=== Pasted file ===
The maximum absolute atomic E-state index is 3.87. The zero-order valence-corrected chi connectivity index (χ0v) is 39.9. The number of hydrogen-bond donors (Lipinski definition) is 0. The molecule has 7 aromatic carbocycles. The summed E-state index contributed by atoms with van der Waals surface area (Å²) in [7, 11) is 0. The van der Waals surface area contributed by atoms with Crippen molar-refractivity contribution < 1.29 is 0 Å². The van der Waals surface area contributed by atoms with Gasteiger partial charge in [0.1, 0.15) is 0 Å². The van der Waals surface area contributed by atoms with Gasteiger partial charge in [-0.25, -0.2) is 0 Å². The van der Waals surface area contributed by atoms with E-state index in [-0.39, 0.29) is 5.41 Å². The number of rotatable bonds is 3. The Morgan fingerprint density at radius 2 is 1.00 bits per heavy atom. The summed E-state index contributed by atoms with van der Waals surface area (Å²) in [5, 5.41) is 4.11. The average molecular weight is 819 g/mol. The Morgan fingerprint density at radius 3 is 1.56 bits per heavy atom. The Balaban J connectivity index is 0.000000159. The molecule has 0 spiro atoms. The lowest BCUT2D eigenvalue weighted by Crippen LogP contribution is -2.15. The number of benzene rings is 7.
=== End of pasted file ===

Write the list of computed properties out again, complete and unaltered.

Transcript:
The maximum absolute atomic E-state index is 3.87. The zero-order valence-corrected chi connectivity index (χ0v) is 39.9. The number of hydrogen-bond donors (Lipinski definition) is 0. The molecule has 7 aromatic carbocycles. The summed E-state index contributed by atoms with van der Waals surface area (Å²) in [7, 11) is 0. The van der Waals surface area contributed by atoms with Crippen molar-refractivity contribution < 1.29 is 0 Å². The van der Waals surface area contributed by atoms with Gasteiger partial charge in [0.1, 0.15) is 0 Å². The van der Waals surface area contributed by atoms with Gasteiger partial charge in [-0.25, -0.2) is 0 Å². The van der Waals surface area contributed by atoms with E-state index in [-0.39, 0.29) is 5.41 Å². The number of rotatable bonds is 3. The Morgan fingerprint density at radius 2 is 1.00 bits per heavy atom. The summed E-state index contributed by atoms with van der Waals surface area (Å²) in [5, 5.41) is 4.11. The average molecular weight is 819 g/mol. The Morgan fingerprint density at radius 3 is 1.56 bits per heavy atom. The Balaban J connectivity index is 0.000000159. The molecule has 0 spiro atoms. The lowest BCUT2D eigenvalue weighted by Crippen LogP contribution is -2.15. The number of benzene rings is 7.